Revista de Osteoporosis y Metabolismo Mineral

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Author: Romm

About air pollution and hip fracture

Raised levels of air pollution have recently been been linked to the induction of inflammatory phenomena at both systemic and tissue levels. Chronic inflammatory diseases, such as rheumatoid arthritis or chronic obstructive pulmonary disease, reduce bone mineral density (BMD), which leads to an increase in the release of immune cells from the bone marrow. Particulate matter is associated with oxidative damage and inflammation, which can accelerate bone loss and increase the risk of fractures in older adults. However, the association between air pollution and osteoporosis is not yet well defined in the literature.
It seems that there are other indirect routes, such as vitamin D and PTH, which may also be altered by contamination and are involved in bone remodeling [1-8]. In the first place, air pollution (microparticles and ozone) presents a physical barrier to ultraviolet B solar radiation, thus contributing to a lower cutaneous production of vitamin D [2,4,5]. Similarly, a study conducted in the United States [9] indicated the relationship between low levels of PTH in blood and elevated levels of microparticles and carbon in the air, causing indirect harmful effects on bone mass.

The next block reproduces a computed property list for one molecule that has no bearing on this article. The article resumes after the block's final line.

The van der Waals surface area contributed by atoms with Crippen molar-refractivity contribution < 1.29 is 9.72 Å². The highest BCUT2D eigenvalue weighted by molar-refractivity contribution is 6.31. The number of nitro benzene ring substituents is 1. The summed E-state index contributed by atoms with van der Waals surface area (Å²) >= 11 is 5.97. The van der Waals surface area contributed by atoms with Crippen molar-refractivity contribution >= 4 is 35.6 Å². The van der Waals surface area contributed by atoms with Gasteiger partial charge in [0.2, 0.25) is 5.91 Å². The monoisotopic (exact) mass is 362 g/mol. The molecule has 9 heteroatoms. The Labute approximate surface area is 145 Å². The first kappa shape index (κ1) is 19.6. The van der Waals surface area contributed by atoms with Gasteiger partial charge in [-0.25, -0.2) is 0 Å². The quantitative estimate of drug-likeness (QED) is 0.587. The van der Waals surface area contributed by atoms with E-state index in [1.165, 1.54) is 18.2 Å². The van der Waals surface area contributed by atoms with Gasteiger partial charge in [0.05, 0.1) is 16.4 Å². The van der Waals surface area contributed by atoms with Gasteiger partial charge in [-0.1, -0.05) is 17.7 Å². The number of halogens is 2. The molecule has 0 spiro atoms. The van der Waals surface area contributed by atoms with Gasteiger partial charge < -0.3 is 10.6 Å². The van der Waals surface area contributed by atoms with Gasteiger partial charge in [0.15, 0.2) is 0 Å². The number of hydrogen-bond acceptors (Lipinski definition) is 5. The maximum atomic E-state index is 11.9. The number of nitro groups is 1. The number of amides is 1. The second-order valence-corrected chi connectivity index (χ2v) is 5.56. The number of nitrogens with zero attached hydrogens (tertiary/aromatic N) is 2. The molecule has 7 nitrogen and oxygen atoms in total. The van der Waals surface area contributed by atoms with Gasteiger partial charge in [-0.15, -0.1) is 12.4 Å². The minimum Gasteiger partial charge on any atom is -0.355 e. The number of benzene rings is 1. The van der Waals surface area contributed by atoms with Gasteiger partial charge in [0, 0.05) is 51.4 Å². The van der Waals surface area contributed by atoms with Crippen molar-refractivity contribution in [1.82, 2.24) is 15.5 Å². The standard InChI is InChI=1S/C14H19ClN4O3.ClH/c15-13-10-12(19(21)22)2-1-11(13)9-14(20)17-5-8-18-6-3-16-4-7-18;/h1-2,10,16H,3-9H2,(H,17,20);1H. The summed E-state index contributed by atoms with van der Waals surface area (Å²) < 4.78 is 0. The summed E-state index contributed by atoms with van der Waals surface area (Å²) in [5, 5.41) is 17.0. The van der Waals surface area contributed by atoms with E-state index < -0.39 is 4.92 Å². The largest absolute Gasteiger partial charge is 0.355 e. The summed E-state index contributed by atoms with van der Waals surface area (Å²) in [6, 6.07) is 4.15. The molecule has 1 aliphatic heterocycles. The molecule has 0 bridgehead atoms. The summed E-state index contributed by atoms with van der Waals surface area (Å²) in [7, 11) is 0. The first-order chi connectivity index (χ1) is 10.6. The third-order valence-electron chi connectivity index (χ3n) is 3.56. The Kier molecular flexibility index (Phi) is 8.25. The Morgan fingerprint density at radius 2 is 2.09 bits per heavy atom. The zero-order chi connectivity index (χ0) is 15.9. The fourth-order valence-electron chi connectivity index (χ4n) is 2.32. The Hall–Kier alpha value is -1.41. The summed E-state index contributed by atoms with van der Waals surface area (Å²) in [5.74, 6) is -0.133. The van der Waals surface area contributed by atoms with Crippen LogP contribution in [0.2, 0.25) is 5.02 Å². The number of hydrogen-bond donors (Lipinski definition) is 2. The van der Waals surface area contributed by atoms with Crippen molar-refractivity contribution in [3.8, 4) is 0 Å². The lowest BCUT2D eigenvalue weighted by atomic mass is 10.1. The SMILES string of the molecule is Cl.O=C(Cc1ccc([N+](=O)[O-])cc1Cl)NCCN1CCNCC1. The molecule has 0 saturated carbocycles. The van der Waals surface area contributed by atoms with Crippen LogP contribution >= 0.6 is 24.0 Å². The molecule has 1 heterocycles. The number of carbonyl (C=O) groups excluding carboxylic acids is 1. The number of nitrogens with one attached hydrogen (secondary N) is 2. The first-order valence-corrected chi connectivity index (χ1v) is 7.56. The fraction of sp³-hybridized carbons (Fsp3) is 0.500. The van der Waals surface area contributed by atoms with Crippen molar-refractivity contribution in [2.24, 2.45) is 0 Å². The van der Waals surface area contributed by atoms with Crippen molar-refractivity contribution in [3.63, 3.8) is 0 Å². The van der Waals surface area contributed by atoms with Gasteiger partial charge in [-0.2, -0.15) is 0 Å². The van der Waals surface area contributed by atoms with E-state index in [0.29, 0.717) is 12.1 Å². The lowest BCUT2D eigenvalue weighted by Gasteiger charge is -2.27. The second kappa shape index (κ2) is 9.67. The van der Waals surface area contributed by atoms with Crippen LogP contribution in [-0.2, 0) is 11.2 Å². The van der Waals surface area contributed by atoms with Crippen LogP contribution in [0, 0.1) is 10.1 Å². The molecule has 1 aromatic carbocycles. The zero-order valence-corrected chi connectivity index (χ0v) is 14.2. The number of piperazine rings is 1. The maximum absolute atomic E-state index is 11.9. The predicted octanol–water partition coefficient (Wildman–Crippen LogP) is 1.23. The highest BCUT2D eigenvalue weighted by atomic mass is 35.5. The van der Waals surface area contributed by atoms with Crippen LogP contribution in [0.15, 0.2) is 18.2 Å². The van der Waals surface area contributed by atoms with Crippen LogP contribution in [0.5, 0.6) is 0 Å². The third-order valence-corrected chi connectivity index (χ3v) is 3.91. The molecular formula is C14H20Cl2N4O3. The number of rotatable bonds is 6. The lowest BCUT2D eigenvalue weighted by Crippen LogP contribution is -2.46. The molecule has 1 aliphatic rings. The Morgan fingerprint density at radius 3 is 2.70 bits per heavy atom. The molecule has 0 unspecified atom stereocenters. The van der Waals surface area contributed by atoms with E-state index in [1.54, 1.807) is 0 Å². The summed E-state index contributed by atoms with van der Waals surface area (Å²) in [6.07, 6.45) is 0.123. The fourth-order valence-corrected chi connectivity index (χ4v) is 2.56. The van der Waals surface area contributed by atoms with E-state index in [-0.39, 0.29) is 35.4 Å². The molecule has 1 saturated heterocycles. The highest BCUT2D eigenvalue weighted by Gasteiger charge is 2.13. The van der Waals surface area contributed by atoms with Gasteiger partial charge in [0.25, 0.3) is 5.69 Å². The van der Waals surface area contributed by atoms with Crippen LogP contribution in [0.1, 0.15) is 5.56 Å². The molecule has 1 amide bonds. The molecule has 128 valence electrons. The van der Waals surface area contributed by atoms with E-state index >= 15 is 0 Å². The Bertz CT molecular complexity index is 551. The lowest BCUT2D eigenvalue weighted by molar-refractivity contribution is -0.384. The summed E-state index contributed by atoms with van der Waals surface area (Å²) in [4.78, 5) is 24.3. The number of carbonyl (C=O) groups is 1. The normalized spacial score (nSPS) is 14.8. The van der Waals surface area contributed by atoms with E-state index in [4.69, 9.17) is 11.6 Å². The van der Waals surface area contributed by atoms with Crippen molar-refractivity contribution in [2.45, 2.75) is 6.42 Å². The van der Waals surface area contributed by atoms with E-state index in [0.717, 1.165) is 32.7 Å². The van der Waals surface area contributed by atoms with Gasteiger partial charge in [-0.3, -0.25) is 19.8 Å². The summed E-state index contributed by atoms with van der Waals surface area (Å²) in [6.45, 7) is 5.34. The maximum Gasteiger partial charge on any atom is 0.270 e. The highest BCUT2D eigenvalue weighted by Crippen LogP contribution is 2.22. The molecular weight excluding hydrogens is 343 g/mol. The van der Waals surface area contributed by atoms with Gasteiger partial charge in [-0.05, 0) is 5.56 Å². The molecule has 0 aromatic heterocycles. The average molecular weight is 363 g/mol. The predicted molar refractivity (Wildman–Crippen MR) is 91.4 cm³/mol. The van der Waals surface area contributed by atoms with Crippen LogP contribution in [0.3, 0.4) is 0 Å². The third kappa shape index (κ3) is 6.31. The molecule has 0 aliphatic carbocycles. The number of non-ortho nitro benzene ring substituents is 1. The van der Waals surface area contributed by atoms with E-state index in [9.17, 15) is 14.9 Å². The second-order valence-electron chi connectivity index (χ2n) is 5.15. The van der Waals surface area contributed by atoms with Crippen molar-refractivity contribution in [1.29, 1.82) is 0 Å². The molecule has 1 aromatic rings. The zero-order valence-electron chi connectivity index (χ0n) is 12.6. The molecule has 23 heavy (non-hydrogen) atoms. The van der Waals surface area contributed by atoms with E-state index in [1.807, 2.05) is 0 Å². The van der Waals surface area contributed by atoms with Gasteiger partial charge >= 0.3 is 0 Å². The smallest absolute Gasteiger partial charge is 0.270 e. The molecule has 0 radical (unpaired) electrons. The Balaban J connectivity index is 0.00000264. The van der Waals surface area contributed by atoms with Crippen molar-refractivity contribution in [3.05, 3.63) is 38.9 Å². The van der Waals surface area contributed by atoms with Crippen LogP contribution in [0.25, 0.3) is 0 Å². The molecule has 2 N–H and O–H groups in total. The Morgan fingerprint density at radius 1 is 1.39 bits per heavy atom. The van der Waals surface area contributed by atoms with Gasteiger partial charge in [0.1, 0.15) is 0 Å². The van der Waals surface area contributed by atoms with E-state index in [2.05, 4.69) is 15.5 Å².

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Air quality and incidence of osteoporotic hip fracture in Chile

(  PDF )   Rev Osteoporos Metab Miner. 2019; 11 (4): 87-91 DOI: 10.4321/S1889-836X2019000400002 Ormeño Illanes JC1, Quevedo Langenegger EI2 1 Faculty of Medicine. University of Concepción. Concepción (Chile) 2 Endocrinology Section. Department of Internal Medicine. School of Medicine. University of Concepción. Concepción (Chile)   Summary Objetive: Recent studies show an association between environmental pollution and the risk of suffering an osteoporotic fracture. This study aimed to determine if there is an association between environmental contamination with fine particulate matter (PM2.5) and osteoporotic hip fracture. Material and method: Retrospective incidence study. The Pearson correlation coefficient (r) was used to assess the correlation between the incidence rate of hospital discharges due to osteoporotic hip fracture in Chile and the annual average concentration of PM2.5 in the Chilean Health Services in 2017. Results: In 2017 there were 8,322 hip fractures in adults 65 years of age or older, with a rate per 100,000 inhabitants of 216 and 567 for men and women, respectively. No association was found between environmental contamination and hip fractures in women. Very weak direct association was found between the incidence rate of osteoporotic hip fracture in men and the annual concentration of PM2.5 (r=0.074) by Health Services, being statistically not significant (p>0.05). Conclusions: No statistically significant association was found between environmental pollution and the incidence rate of hospital discharges due to osteoporotic hip fractures in Chile. Key words: environmental pollution, particulate...

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Long-term efficacy and safety of polymethylmethacrylate (PMMA) in osteoporotic patients treated by percutaneous vertebroplasty

Without a doubt, vertebral fracture (VF) is the most prevalent type of bone rupture in patients with low bone mass [1]. The most recent epidemiological data in the Spanish population indicate about 35% VF prevalence in women over 45 years of age [2]. In men, the prevalence at 50 years is estimated 5 times lower than that of the female population, although this increases beyond 70 years of age [3].